I think I was 19 when I made my first bucket list of things I’d like to do, from horse-back riding to sailing, rafting, caving, climbing… all sort of things Willie Garvin was good at (minus the knife throwing).
Somewhere at the very back of the list was birdwatching. Why at the back? I knew nothing of it – but the fact that it had a geriatric image. The decade was the 1980s and in Yugoslavia it was impossible to get a grip of a field guide. Even the first bird club was founded several years later.
Hence, I did a bit of sailing and rock climbing, and a lot more caving… Then a bit more climbing, at the very cliff where it is supposed to be easy to observe wintering Wallcreepers, of which I knew nothing at the time and to this day I haven’t observed any. Seven more metres and I fell, with enough free rope to reach the bottom and break my spine.
Two years passed before I found myself looking for a new outdoor pursuit, something to do from a sitting position… And took birding? No, I took a paddle and discovered the Danube backwaters (cover photo: 1995), the very same area I am fighting to protect now, but the Government, it seems, has an interested investor… Seeing the most valuable habitats disappearing in front of our eyes, environmentalists are quite prone to depression, but that is another story.
And from the kayak cockpit, I started to bird. The decade was the 1990s, Yugoslavia was dissolving fast and it was impossible to get hold of a field guide in any local bookshop. Also, without any media coverage, it was to be several more years before I discovered that there was a bird club in the country.
Yet, these will turn out to become the main factors of my growth as a birder:
I started on my own. I had never heard of any other birder in the country. I had no one to ask and had to reinvent the wheel. And while I would advise beginners to look for others and learn from them, having to rely only on yourself has its advantages: you learn how to learn and not to wait for others to help you ID that bird, or even worse, ID it for you. Those are hard-earned lessons, but the best remembered ones.
I spent the next few years kayaking the Danube and birding by kayak, before I realised that I had stopped growing and that I did need a bit of advice. Somewhere between the latest TV footage from Bosnia, I saw a pair of ornithologists, one a biology student, the other one the Natural History Museum director, birding the nearby mountain. And I had a friend working in the museum, who put me in touch with their birds curator (with whom I recently birded the Griffon Vulture gorges of western Serbia) and who answered all my questions at the time.
While some of my early observations found their way to ornithological journal pages, it was probably the first larger research I participated in, the nation-wide (it was Serbia-wide by then, although the name Yugoslavia still stuck) census of heronries that really made me thinking of methodology. I still believe that choosing the right approach may be the most important phase of any research.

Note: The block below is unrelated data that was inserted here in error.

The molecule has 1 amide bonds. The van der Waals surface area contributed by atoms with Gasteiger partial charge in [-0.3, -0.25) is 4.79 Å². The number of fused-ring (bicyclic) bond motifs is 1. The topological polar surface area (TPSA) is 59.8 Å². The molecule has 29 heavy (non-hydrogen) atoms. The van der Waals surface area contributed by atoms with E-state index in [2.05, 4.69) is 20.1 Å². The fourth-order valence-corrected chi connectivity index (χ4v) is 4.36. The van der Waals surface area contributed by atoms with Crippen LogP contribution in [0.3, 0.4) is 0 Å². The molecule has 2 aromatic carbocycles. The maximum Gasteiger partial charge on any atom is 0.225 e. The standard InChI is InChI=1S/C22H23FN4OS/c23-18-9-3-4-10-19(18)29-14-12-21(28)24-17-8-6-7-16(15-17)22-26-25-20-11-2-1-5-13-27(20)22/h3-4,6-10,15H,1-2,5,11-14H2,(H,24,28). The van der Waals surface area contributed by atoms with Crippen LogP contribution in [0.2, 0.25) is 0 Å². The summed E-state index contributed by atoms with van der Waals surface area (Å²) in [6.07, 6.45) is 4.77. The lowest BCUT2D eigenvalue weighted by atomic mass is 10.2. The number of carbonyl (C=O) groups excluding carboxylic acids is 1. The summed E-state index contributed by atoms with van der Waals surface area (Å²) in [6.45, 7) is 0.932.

The year was 1999, missiles were raining over Serbia and I did not feel like waiting to see if infantry would follow, so I bought a one-way ticket to the Southern Hemisphere. For the first time, I had to pack my entire life in 20 allowed kilograms and would not go without at least one book. Not a field guide for Europe, that is for sure, but which one? “Bird census techniques” by Colin J. Bibby, for that period almost a revolutionary publication, found its way into my suitcase.
Merely a month later, I was camping in the Central Kalahari, at the unfenced site that is now closed for campers because the local lion pride became too curious. Birding a different continent allowed me to put all my experiences and knowledge into perspective and to discover how much more fun birding could be.
The final piece of the puzzle that influenced and formed me was eBird. It is not just a bird observation data base like many others, but more of a community, almost half-way to a very specific social network. And at the same time, a great way to store and organise your bird data.
What more would I ask from eBird? One thing is, to allow for species maps to show only data with chosen breeding code so I could depict the rookeries I was searching for this spring. The other is, I would love to see my birding travel maps, that is, the map of all hotspots and personal spots where I have uploaded a list or two.
In summary, even three decades later it is still not possible to get a grip of a field guide in any local bookshop… What were the defining factors of your growth as a birder?